Approved List of Powerlifting Gear for IPF and USAPL Competition (Equipped)
IPF & USAPL Approved Knee Wraps
The following knee wraps are approved by the IPF and USAPL for use in equipped powerlifting competition.
NOTE: IPF rules require that knee wraps must not exceed 2 meters in length. Any knee wrap that exceeds 2 meters in length is not permitted for use in IPF/USAPL competition.
Recommended Knee Wraps:
There is much more personal preference with knee wraps than knee sleeves, as there is more variation in stiffness and overall feel with knee wraps. Still, there are some generally popular knee sleeves that many lifters see benefit from.
For a less stiff option to “ease” into using knee wraps, Inzer Z Knee Wraps are a good choice.
IPF & USAPL Approved Squat Suits
The following squat suits are approved by the IPF and USAPL for use in equipped competition.
IPF & USAPL Approved Bench Shirts
The following bench shirts are approved by the IPF and USAPL for use in equipped competition.
Note: Only single ply bench shirts can be worn in IPF/USAPL competitions.
IPF & USAPL Approved Erector Shirts
The following erector shirts can be worn in IPF and USAPL competition.
IPF & USAPL Approved Deadlift Suits
The following deadlift suits can be worn in IPF and USAPL competition.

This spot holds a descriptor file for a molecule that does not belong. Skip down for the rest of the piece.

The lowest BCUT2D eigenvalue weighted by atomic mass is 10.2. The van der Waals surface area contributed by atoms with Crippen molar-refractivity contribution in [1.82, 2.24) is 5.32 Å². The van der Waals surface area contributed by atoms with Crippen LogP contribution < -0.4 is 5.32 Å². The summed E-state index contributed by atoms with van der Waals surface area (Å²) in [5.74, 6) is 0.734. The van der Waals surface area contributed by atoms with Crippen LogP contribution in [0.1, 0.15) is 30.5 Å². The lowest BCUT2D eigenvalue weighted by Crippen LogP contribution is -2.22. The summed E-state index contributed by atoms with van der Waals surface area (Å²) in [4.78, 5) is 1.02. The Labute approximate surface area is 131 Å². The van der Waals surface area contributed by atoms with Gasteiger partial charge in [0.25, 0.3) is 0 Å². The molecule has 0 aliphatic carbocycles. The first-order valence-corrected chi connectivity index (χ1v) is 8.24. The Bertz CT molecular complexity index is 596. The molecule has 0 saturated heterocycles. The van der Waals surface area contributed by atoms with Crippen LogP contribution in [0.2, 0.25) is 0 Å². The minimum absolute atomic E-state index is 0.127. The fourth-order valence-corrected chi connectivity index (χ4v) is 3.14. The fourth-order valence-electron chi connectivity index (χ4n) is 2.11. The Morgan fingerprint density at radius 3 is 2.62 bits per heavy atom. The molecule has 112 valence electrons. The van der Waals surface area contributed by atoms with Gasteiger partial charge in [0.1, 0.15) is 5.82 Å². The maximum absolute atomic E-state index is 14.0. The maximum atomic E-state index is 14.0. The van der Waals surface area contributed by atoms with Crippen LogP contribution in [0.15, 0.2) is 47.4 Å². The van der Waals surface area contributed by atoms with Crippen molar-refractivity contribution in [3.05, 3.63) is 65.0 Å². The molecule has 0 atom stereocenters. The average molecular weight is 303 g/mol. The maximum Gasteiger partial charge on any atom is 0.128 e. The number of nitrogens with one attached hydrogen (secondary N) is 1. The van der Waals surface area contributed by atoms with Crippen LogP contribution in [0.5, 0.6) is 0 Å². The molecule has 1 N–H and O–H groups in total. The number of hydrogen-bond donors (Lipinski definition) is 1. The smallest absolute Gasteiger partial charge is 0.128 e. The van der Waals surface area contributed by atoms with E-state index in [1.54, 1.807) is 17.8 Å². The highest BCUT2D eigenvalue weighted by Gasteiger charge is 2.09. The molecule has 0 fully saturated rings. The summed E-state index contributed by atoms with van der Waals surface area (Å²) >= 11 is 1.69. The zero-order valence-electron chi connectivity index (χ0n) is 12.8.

Full List of IPF & USAPL Approved Deadlift Suits:
June 2020 Update: Metal Sports Brand Banned
On June 6, 2020, USAPL announced that all Metal Sports brand equipment is banned from competition. This is because of racist remarks made by the owner of Metal Sports. As such, all links to Metal have been removed from this page.
IPF & USAPL Approved Logos
Only these logos can be displayed on equipment worn in IPF and USAPL powerlifting competitions.
The logo of any approved manufacturer is permitted for display in competition. In addition to those logos, the following are also permitted:
- German Powerlifting Distr.
- Progressive Rehab
- Athletic Alliance Sport
- Barbell Medicine
- Quest Nutrition
- LVD Fitness
- LFT Performance Nutrition and Apparel, Inc.
- TOR Equipment
- Dedicated Sports
- Prevail Lifestyle
Please let me know if any corrections should be made. Thanks!
Frequently Asked Questions about IPF & USAPL Approved Equipment
Is there a difference between IPF approved and USAPL approved equipment?
No. The USAPL uses the same approved equipment as the IPF. If a piece of equipment is IPF approved, that means it is USAPL approved.
What are the best IPF & USAPL approved belts?
Popular IPF approved belts include:
- Strength Shop 13mm Single Prong (Great Quality, Low Price around $50)
- Inzer Forever Belt 10mm (Very High Quality, Mid Range Price around $100)
- SBD Lever Belt (Very High Quality, Most Expensive Price around $227)
What are the best IPF & USAPL approved knee sleeves?
Some of the most popular brands for IPF approved knee sleeves are Stoic and SBD.
Stoic knee sleeves cost around $65 and are probably the best bang for you buck knee sleeve on the market today.
SBD knee sleeves are also top quality sleeves and are frequently seen on the legs of record breaking squatters. These cost between $82 and $90 for a pair.